A history forgotten long ago

By Еvan Osentоn

J.L. Granatstein argues in his seminal book Who Killed Canadian History? that we are a nation woefully ignorant of our past. His contention seems to ring true in every Nov. 11 Globe and Mail, traditionally bursting with statistics suggesting Canadian youth can not differentiate John A. McDonald from Ronald McDonald. Unfortunately, Granatstein’s analysis, which begins so critically, trails off into a tiresome polemic about "liberal" educators teaching revisionist history, wasting their time "fighting racism, teaching sex education or instructing English as a second language for recent immigrants."

Luckily, there exist Canadians determined not only to reverse our collective amnesia, but who are resistant of Granatstein et al.’s urge to vilify progressive educators in the process. Enter writer and University of Calgary professor Aritha van Herk, who, for her latest undertaking, trades her novelist’s beret for the historian’s deerstalker hat.

The widely anticipated Mavericks: An Incorrigible History of Alberta tells the story of our own maligned and misunderstood province, the renegade in a complacent, well-mannered Canada. Alberta is rich with a history that even many of her own residents dismiss as a load of clichéd nonsense, a grotesque parody of cowboy and Indian culture crammed down our throats every Stampede season.

Mavericks blows the lid off any notion that Alberta’s history is so limited–this is a book brimming with tales of unparalleled natural beauty and unremitting cruelty at the hands of nature; of the virtual genocide of Alberta’s First Nations people; of the miraculous survival of her first settlers; of drought and disaster on Biblical scales; of personalities irresistible and perverse; of a coronational brand of politics unparalleled in Western democracies; of glorious economic triumph and miserable, abject failure, of virtually irreconcilable contrasts; of wide-ranging multiculturalism, but racism and intolerance of every sort imaginable; and of a people so infinitely compassionate and brazenly unique that they defy comparison and barely allow description.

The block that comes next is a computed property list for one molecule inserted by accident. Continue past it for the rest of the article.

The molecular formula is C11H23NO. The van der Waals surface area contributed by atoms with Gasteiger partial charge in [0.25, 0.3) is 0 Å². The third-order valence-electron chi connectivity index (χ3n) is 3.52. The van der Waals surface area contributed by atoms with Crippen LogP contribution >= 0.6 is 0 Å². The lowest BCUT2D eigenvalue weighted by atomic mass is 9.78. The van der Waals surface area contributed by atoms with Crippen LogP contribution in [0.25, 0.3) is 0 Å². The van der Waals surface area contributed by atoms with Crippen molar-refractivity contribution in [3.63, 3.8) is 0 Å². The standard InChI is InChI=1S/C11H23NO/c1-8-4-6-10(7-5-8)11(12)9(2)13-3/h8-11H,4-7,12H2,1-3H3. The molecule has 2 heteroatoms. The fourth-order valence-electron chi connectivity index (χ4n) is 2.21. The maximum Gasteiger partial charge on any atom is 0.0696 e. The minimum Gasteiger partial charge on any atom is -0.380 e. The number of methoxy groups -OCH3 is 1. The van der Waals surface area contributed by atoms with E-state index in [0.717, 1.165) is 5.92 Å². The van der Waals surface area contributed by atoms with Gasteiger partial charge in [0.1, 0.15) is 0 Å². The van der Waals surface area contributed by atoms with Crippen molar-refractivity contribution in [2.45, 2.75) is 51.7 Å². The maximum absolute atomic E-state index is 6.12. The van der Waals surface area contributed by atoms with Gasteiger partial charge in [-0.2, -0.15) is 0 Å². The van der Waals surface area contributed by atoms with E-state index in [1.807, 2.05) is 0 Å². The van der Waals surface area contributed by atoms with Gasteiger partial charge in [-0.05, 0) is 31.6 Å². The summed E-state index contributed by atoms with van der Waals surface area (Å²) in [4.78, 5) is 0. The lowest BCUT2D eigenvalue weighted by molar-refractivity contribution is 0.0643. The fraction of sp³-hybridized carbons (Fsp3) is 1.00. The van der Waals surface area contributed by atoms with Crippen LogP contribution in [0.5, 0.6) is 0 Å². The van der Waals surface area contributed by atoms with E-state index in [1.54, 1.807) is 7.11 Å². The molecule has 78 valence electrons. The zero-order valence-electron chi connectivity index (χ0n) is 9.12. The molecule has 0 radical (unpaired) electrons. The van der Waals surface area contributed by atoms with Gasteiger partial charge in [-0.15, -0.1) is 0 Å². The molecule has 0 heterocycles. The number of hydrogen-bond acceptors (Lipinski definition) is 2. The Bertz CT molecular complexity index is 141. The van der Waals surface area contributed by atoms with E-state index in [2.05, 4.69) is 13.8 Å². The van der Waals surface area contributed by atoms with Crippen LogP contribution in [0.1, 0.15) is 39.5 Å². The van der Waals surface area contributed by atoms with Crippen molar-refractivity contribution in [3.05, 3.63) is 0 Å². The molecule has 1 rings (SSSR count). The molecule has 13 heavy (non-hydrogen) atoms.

Mavericks is exhaustively researched and shamelessly ambitious, telling the entire history of Alberta, from the primordial era through the age of Dinosaurs, to the rise and near-eradication of First Nations culture; to the encroachment of white fur traders, through the age of explorers, settlers and the Northwest Mounted Police, to the drive for provincehood; the political changes under first the Liberals, then United Farmers, Social Credits, Conservatives and Reform, to the rise of urban culture, and to several unflinching chapters on our not-entirely-undeserved reputation as a province where bigotry, racism and ill-treatment of women and other minorities prevails even today.

This is a book overflowing with narrative and bursting with enthusiasm, yet gripping in its minutiae and uncompromising in its analysis.

Overall, the Alberta-born-and-raised van Herk betrays a passion for her native province that is undeniable and unfailingly contagious. And while one might hesitate to read a history book crafted by a fiction-writer, van Herk’s formula–exhaustive research combined with a fluid and evocative narrative style–makes this as appealing as any historical text one will ever read, and as gripping as any fictitious story was ever penned.

Mavericks should be required reading for every student in Canada; the perfect antidote to the collective ignorance that the rest of this country–and indeed, too many of ourselves–have of the enigma, the contradiction, the compelling and irresistible accomplishment that is Alberta.